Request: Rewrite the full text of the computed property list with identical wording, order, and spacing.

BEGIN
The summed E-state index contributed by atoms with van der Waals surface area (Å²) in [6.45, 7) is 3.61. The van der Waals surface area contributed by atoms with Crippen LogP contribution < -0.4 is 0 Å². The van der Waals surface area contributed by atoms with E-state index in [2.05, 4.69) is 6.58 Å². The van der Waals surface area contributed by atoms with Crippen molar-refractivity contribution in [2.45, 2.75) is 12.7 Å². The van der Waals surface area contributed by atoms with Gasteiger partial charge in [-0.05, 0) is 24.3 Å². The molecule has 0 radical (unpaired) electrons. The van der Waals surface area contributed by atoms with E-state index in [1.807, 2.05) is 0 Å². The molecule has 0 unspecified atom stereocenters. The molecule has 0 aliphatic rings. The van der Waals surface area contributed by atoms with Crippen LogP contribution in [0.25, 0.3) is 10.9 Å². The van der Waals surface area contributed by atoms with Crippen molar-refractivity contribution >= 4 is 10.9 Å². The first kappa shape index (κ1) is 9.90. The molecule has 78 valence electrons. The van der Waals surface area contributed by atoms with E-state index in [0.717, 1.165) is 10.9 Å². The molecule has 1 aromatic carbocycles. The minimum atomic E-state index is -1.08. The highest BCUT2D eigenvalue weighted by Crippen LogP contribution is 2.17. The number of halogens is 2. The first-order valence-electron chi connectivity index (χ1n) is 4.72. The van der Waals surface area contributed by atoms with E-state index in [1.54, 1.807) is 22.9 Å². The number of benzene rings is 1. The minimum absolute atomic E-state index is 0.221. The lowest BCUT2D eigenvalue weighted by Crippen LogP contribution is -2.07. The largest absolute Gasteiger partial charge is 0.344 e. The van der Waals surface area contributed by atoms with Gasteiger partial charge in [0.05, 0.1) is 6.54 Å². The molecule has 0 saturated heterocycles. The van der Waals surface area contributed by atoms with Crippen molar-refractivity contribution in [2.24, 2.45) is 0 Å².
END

The summed E-state index contributed by atoms with van der Waals surface area (Å²) in [6.45, 7) is 3.61. The van der Waals surface area contributed by atoms with Crippen LogP contribution < -0.4 is 0 Å². The van der Waals surface area contributed by atoms with E-state index in [2.05, 4.69) is 6.58 Å². The van der Waals surface area contributed by atoms with Crippen molar-refractivity contribution in [2.45, 2.75) is 12.7 Å². The van der Waals surface area contributed by atoms with Gasteiger partial charge in [-0.05, 0) is 24.3 Å². The molecule has 0 radical (unpaired) electrons. The van der Waals surface area contributed by atoms with E-state index in [1.807, 2.05) is 0 Å². The molecule has 0 unspecified atom stereocenters. The molecule has 0 aliphatic rings. The van der Waals surface area contributed by atoms with Crippen LogP contribution in [0.25, 0.3) is 10.9 Å². The van der Waals surface area contributed by atoms with Crippen molar-refractivity contribution >= 4 is 10.9 Å². The first kappa shape index (κ1) is 9.90. The molecule has 78 valence electrons. The van der Waals surface area contributed by atoms with E-state index in [0.717, 1.165) is 10.9 Å². The molecule has 1 aromatic carbocycles. The minimum atomic E-state index is -1.08. The highest BCUT2D eigenvalue weighted by Crippen LogP contribution is 2.17. The number of halogens is 2. The first-order valence-electron chi connectivity index (χ1n) is 4.72. The van der Waals surface area contributed by atoms with E-state index in [1.54, 1.807) is 22.9 Å². The number of benzene rings is 1. The minimum absolute atomic E-state index is 0.221. The lowest BCUT2D eigenvalue weighted by Crippen LogP contribution is -2.07. The largest absolute Gasteiger partial charge is 0.344 e. The van der Waals surface area contributed by atoms with Gasteiger partial charge in [0.05, 0.1) is 6.54 Å². The molecule has 0 saturated heterocycles. The van der Waals surface area contributed by atoms with Crippen molar-refractivity contribution in [2.24, 2.45) is 0 Å².